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Gays, Lesbians SPEAK OUT

Publishing Date : 18 June, 2019

Author : KEAMOGETSE MOTONE

High noon came on Tuesday when High Court judge, Justice Michael Leburu, in a landmark ruling which gained international prominence, decriminalised consensual same sex sexual act.


Until Tuesday, same sex sexual intercourse was a criminal act which carried heavy sentences, a maximum of it being put seven years behind bars, and five years for those who attempted to do it. The end of colonial era law, was followed by euphoria in the LGTB society a vast majority of them felt liberated. Free from statutory discrimination and free from retribution for expressing themselves.


The case was brought to court by Letsweletse Motshidiemang, a 21 year-old University of Botswana student in 2018. By the time scores of LGBT community dispersed from the court on Tuesday, a new dawn had arrived. WeekendLife conversed with members of the LGBT society who expressed their thrill after being suppressed for many years now.


 “I am so ecstatic and I should applaud LEGABIBO team for representing us and fighting for us so tirelessly. It's about time the society recognises that LGBT people don't just wake up and decide to be gay. It’s never a matter of choice and the society should stop using religion to justify their prejudice on gay people. If my vote matters, so does my rights,” said Oratile Victor, the founder of Mister Gaborone pageant. Victor further shared that gay people have been treated so badly before, more so that even the law was against gay practices and everything tied to homosexuality.


“LGBTI people had to deal with stigma, discrimination, bullying in work places, schools and even in our communities where we live. Being gay has been seen as a taboo or something related with the dark world, hopefully this victory will also be an eye opener to Batswana to understand the issue of sexuality as it should be,” he explained. This issue saw former Flava Dome presenter, Loungo Pitse joining the party in celebrating the victory. Controversial local artist Motswafere took to facebook to celebrate a won battle.


“Thank you to all visible gay people, we take punches for those hiding and those shaming us for being visible and exercising our rights. You guys attended court cases, with Pride, with power and you have carried us to freedom,” he said. Local blogger on Stabane.com Brilliant Kodie highlighted that, same sex conduct being decriminalised is the confidence they believe they have been searching for as the LGBT persons in Botswana.


“Being backed by the constitution is going to enable us to deem ourselves as equals with heterosexuals. This also proves that indeed homosexuality has and still is African. Our narrative has been paused and with this win we are coming out to claim it,” he shared. Founder and the Overseer of The Kingdom of God at Hand church, Ketshedile Modise warned that the society must be careful when dealing with this issue.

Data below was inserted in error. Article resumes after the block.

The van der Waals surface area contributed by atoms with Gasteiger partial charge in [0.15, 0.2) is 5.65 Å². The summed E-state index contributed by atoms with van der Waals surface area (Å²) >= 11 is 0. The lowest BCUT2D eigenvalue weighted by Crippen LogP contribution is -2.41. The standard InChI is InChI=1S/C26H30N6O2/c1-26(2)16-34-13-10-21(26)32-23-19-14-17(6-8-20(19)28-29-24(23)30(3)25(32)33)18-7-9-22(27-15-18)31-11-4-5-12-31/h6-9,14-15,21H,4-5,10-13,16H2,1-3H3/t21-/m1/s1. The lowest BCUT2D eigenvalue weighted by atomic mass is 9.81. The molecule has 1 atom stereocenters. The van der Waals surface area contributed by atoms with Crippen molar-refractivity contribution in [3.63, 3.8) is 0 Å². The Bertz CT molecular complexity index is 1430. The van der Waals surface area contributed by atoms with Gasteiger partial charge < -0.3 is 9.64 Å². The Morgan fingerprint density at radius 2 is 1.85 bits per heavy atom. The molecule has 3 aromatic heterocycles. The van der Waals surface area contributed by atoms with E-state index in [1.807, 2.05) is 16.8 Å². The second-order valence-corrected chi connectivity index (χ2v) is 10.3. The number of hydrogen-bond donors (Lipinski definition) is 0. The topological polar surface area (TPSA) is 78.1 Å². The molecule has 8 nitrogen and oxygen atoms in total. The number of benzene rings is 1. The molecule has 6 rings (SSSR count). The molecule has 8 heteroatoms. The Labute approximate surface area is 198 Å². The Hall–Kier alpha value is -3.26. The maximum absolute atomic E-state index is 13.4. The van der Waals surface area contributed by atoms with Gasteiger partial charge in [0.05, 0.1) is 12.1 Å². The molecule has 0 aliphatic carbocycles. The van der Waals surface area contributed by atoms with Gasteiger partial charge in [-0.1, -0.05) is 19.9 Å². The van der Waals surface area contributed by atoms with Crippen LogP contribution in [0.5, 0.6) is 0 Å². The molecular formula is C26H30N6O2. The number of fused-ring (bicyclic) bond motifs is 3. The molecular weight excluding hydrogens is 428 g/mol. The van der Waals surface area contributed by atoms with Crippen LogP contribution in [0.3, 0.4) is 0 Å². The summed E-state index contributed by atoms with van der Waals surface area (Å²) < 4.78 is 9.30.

“We must let love lead and not criticize, especially those who say they are Christians. If at all you are to criticize, you must have a solution to their problem which you're criticizing. Otherwise you have no right to criticize,” he said. “We must understand that those who are homosexual these days, they were born that way and until they meet a power greater than what they're going through, to change them. They need God. They are people. Homosexuality can happen to anyone, even to those standing out to criticise,” he said.


Modise also alluded that people may find themselves in the same circumstance as well in the future. “This is a test to the hearts of many people. A check to the society, to see what kind of people we have. Are our people intolerant as the outside world is? Thus, this is a check to the position of the hearts of the people. Let's accept other people as they are. Let's learn to love. You cannot solve someone's problem if you have not accepted their state and if you do not love them,” he said.


Reverent Thabo Mampane also argues that he believe that homosexuals are made in the image of God and hence he stand as a God representative to fights for the rights of those who are not respected. “I do not like it if the image of God is disrespected. People always say gay people embrace multi partners, why it is an issue when it comes to them. They have to behave like we behave. I am happy they won,” he said.


Policy and advocacy manager of LEGABIBO Caine Youngman said although they wish to see gay marriage in Botswana, but as for now they cannot. “We have the right to get married but our country is still at a certain stage,” he said.  “Today’s court judgement sends a strong message that no one should be harassed, discriminated against or criminalized because of their sexual orientation. With this ruling, Botswana has said ‘no’ to intolerance and hate and ‘yes’ to hope and equality for all people,” said Muleya Mwananyanda, Amnesty International’s Deputy Director for Southern Africa.
 

“For far too long, people entering same-sex relationships in Botswana were discriminated against by the very same laws that are supposed to protect them. This court decision marks an exciting new era of acceptance, which should inspire other African countries to follow suit.”  
Botswana is the latest country in Africa to decriminalise same sex relations, following Angola in January 2019, Seychelles in June 2016, Mozambique in June 2015 and São Tomé and Príncipe, and Lesotho in 2012.However, another 29 countries in Africa retain laws criminalizing same sex relations, including Kenya, where a law banning gay sex was upheld by the Kenyan High Court in May 2019.

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